The Goal : Eliyahu M. Goldratt And Jeff Cox

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The Goal Eliyahu M. Goldratt & Jeff Cox Russel Jay Eserjose “The Novel That is Changing American Business”, The Goal, written by Eliyahu M. Goldratt and Jeff Cox is a business novel that is management oriented in order to help and improve operations management. This novel was on the Time Magazine’s list of “The 25 Most Influential Business Management Books”. It was first published in 1984, but over time it has been revised and republished three times. Goldratt is a business consultant who is acknowledged for his Theory of Constraints (TOC). He has also published other business novels such as It’s Not Luck (1994), Critical Chain (1997), Necessary But Not Sufficient (2000), and many more including nonfiction books, and other media…show more content…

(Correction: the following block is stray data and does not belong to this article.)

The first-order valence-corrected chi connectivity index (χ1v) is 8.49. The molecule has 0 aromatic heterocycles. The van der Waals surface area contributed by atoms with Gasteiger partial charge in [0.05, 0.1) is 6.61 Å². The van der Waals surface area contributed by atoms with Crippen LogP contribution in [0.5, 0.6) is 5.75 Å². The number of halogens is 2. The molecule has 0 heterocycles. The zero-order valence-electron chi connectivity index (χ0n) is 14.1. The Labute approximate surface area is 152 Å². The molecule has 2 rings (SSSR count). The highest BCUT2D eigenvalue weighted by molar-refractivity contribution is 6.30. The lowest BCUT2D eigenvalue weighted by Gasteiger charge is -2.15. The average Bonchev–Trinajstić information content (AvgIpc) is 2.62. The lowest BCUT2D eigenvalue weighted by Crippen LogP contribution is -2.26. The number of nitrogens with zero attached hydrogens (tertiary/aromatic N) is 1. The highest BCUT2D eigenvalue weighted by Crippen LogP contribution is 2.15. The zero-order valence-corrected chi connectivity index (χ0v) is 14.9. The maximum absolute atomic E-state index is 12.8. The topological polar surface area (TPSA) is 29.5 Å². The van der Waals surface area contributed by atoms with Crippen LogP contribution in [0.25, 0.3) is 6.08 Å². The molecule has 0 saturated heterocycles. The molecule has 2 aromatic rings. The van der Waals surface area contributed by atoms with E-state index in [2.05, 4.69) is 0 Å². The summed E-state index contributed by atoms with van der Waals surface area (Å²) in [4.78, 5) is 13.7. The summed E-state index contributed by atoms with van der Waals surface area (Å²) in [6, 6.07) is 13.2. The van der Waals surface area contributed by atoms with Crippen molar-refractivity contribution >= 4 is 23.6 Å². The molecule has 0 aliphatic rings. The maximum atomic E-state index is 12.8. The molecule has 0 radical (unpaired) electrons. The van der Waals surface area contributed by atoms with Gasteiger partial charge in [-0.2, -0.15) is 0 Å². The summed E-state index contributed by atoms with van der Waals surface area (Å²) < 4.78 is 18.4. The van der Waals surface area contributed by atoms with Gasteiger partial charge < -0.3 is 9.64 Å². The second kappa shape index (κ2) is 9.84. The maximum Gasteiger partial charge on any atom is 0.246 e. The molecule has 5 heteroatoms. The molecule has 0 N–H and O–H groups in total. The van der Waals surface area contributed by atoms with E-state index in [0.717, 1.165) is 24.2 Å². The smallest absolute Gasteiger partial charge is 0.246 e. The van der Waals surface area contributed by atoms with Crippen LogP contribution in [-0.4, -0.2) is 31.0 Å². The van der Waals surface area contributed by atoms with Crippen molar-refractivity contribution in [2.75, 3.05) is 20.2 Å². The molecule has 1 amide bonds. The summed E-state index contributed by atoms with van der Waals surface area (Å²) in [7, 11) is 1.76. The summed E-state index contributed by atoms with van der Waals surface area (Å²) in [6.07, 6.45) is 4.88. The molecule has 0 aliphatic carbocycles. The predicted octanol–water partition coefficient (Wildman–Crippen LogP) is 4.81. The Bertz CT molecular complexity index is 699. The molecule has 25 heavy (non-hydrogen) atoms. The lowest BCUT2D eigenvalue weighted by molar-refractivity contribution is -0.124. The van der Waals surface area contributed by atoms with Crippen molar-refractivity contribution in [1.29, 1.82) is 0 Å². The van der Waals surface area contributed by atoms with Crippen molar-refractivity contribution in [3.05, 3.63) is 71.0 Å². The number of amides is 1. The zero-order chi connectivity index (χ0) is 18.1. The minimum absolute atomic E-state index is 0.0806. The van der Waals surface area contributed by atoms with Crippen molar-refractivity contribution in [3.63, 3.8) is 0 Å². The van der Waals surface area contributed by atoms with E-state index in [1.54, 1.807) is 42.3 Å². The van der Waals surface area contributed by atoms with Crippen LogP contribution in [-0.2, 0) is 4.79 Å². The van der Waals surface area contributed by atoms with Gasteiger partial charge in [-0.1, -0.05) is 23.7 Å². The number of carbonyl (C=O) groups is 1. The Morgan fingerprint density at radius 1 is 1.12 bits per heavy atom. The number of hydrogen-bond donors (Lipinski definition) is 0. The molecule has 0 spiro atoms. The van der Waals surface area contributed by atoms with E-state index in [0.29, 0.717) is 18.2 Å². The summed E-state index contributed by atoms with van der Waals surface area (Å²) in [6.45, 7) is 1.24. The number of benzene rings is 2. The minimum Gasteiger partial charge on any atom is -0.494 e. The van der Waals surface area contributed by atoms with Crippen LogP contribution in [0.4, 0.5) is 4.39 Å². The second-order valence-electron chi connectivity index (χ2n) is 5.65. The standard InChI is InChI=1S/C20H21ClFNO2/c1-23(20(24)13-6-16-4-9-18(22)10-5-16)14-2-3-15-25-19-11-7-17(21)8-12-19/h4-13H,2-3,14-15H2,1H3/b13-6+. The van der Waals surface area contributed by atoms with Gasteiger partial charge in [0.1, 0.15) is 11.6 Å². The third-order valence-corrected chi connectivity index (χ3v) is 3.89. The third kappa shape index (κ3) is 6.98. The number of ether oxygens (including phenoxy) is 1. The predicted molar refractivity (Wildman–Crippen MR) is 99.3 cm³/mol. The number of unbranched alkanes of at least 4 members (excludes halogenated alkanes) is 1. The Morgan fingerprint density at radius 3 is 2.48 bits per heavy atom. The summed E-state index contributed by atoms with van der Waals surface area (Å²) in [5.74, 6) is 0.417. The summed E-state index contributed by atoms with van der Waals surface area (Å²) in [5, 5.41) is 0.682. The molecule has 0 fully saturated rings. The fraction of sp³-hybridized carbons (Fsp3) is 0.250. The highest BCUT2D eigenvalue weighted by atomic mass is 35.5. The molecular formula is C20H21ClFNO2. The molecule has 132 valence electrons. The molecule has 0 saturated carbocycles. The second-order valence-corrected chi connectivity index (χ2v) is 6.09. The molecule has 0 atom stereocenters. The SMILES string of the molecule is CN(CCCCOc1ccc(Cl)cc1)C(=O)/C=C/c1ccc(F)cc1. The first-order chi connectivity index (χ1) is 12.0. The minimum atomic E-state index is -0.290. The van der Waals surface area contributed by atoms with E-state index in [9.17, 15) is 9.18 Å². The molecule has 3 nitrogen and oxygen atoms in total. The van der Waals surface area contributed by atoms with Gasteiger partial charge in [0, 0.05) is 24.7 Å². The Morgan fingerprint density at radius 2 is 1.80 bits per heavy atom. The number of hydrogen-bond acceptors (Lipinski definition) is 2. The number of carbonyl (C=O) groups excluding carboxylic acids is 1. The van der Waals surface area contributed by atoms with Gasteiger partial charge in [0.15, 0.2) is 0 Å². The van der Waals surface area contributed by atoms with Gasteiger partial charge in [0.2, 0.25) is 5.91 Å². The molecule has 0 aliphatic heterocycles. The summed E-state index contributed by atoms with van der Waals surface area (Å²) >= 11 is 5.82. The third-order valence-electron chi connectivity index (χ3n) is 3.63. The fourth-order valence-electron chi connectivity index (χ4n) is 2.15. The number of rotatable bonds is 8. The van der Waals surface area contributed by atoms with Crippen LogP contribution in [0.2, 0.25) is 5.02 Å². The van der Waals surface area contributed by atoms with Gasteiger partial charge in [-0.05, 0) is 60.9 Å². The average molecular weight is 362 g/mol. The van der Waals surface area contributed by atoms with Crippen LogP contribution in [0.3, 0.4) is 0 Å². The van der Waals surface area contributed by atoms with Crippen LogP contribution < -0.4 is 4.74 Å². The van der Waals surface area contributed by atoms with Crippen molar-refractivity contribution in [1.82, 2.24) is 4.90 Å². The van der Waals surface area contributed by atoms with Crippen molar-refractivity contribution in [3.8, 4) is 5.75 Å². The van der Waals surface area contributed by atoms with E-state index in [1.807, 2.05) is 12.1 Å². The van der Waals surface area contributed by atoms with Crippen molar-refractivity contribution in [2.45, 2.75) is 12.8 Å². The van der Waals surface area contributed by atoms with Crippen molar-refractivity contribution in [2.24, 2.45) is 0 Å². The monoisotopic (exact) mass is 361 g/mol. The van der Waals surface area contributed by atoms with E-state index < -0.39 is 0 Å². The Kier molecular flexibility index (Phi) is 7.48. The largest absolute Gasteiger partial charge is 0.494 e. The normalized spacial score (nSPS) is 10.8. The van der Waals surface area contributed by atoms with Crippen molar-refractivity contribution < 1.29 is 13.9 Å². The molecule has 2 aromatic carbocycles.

Alex goes through some ups and down’s but at the end of a journey revolved around determination and perseverance, he reaches his personal satisfaction. Some other important characters are Bob Donovan, who is the plant production manager, Lou, Alex’s chief accountant, Ralph Nakamura, the data processing manager, Stacey Potazenik, the production control manager, and Julie, Alex’s wife. The first major event is when Jonah and Alex met up in the airport and came to the realization of what Alex is doing is not the way he should go about running his business operations. Alex’s goal was all about making money. It was not about productivity. When Alex was explaining what his goals were, his answers were all related to the numbers. Increasing net profit, having a high return on his investments and getting positive cash flows to help sustain the plant. Although those are imperative to have and learn from a financial perspective, Alex did not understand that and from his position, an operations management perspective, it should be about productivity. From those statistics, in production means, they will improve in the plant through increasing the throughput, and decreasing the inventory and operational expenses. Jonah states, “There are three of them. Their names are throughput, inventory and operational expense.(Goldratt, pg.60)”. Jonah defines throughput as the rate at which the system generates money through sales”. Then he
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